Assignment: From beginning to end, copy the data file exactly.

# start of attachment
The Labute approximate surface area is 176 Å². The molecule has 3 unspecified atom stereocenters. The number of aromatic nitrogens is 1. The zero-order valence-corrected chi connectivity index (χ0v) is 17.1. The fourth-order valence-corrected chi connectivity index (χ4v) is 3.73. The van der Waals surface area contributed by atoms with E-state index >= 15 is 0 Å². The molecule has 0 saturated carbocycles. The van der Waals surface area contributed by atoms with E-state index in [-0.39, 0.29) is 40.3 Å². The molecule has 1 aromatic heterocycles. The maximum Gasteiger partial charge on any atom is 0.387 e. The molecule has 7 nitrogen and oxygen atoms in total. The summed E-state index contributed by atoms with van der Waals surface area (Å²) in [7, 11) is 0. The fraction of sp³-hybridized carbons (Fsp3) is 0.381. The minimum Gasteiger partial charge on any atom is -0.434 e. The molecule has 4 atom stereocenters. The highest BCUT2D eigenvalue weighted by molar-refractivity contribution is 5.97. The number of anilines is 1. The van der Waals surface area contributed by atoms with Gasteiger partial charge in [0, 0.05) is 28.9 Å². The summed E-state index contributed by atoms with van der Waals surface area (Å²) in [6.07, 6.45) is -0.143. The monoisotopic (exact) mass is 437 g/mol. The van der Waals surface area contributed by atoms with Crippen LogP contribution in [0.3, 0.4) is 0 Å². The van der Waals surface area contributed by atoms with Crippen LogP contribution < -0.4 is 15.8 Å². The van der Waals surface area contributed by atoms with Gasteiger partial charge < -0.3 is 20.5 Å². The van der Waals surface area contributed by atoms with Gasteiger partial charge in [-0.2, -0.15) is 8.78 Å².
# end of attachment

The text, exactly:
The Labute approximate surface area is 176 Å². The molecule has 3 unspecified atom stereocenters. The number of aromatic nitrogens is 1. The zero-order valence-corrected chi connectivity index (χ0v) is 17.1. The fourth-order valence-corrected chi connectivity index (χ4v) is 3.73. The van der Waals surface area contributed by atoms with E-state index >= 15 is 0 Å². The molecule has 0 saturated carbocycles. The van der Waals surface area contributed by atoms with E-state index in [-0.39, 0.29) is 40.3 Å². The molecule has 1 aromatic heterocycles. The maximum Gasteiger partial charge on any atom is 0.387 e. The molecule has 7 nitrogen and oxygen atoms in total. The summed E-state index contributed by atoms with van der Waals surface area (Å²) in [7, 11) is 0. The fraction of sp³-hybridized carbons (Fsp3) is 0.381. The minimum Gasteiger partial charge on any atom is -0.434 e. The molecule has 4 atom stereocenters. The highest BCUT2D eigenvalue weighted by molar-refractivity contribution is 5.97. The number of anilines is 1. The van der Waals surface area contributed by atoms with Gasteiger partial charge in [0, 0.05) is 28.9 Å². The summed E-state index contributed by atoms with van der Waals surface area (Å²) in [6.07, 6.45) is -0.143. The monoisotopic (exact) mass is 437 g/mol. The van der Waals surface area contributed by atoms with Crippen LogP contribution in [0.3, 0.4) is 0 Å². The van der Waals surface area contributed by atoms with Crippen LogP contribution < -0.4 is 15.8 Å². The van der Waals surface area contributed by atoms with Gasteiger partial charge < -0.3 is 20.5 Å². The van der Waals surface area contributed by atoms with Gasteiger partial charge in [-0.2, -0.15) is 8.78 Å².